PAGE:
Molecular typing methods used to discriminate between L. longbeachae and other Legionella spp. and between the 2 L. longbeachae serogroups have limited efficacy, and although considerable evidence supports growing media as a source for L. longbeachae infections (13,14), there is still a lack of genetic evidence for an epidemiologic link. Furthermore, a population genomic study involving large numbers of L. pneumophila isolates has been conducted (15,16), but the same has not been done for L. longbeachae, so the diversity of environmental and pathogenic genotypes and the relationship between them remains unknown for L. longbeachae. To examine the etiology of the 2013 cluster of legionellosis cases in Scotland in the context of L. longbeachae species diversity, we analyzed the genomes of 70 Legionella spp. isolates from 4 countries over 18 years.
We sequenced 65 isolates that had previously been identified as L. longbeachae. These isolates were obtained during 1996–2014 from several patients, growing media samples (including compost and soil), and a hot water supply. Of these isolates, 55 were from Scotland (29 from the 2013 cluster of infections and 26 from other clinical and environmental samples) and 10 were from patients and environmental compost samples in New Zealand (Technical Appendix Table).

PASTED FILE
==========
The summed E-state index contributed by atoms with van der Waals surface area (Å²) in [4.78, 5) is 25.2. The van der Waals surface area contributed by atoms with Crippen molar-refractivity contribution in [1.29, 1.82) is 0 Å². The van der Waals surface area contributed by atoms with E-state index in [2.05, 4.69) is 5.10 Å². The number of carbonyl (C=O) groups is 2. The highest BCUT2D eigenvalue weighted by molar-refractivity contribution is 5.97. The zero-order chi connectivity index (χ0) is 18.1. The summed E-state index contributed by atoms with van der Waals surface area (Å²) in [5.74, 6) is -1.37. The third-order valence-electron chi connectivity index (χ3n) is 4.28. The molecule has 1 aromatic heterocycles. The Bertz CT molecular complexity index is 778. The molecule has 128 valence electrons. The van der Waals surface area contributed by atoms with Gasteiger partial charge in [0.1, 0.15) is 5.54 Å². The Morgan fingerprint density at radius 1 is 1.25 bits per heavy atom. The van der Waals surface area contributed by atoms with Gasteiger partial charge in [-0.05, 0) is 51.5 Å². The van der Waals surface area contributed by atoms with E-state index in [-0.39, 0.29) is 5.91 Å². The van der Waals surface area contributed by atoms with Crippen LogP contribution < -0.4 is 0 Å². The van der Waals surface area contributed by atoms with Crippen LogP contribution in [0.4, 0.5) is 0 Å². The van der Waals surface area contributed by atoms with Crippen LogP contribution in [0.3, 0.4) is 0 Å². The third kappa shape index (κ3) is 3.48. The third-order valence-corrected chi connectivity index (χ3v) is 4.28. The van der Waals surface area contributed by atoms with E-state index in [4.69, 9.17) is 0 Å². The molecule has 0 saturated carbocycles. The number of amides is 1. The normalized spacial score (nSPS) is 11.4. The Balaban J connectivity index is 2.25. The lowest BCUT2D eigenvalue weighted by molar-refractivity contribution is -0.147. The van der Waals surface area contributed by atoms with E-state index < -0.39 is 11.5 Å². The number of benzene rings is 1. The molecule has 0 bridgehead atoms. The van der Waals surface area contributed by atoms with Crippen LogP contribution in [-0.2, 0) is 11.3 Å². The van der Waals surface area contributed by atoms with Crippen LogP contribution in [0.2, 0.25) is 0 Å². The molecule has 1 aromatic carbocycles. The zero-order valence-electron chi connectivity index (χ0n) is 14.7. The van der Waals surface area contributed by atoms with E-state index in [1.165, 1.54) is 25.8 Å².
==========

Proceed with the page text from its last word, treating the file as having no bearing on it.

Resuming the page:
In our analysis, we also included all publicly available genome sequences for L. longbeachae: L. longbeachae NSW150 (serogroup 1) and L. longbeachae C-4E7 (serogroup 2) isolated from patients in Australia; and L. longbeachae D-4968 (serogroup 1), L. longbeachae ATCC39642 (serogroup 1), and L. longbeachae 98072 (serogroup 2) isolated from patients in the United States (17–19). We sequenced multiple isolates (n = 2 to 5) for each of 3 patients and their linked growing media samples from the 2013 outbreak in Scotland and for 2 additional compost samples. The species of all isolates had been determined by serotyping or macrophage infectivity potentiator (mip) gene sequencing (20,21).
Bacterial Culture, Genomic DNA Isolation, and Whole-Genome Sequencing
We cultured Legionella spp. isolates in a microaerophilic and humid environment at 37°C on BCYE (buffered charcoal yeast extract) agar plates for 48 h. We then picked individual colonies from the plates and grew them in ACES-buffered yeast extract broth containing Legionella BCYE Growth Supplement (Oxoid Ltd., Basingstoke, UK) with shaking at 37°C for 24–48 h. We extracted genomic DNA from fresh cultures by using the QIAGEN DNeasy Blood and Tissue Kit (QIAGEN Benelux B.V., Venlo, the Netherlands).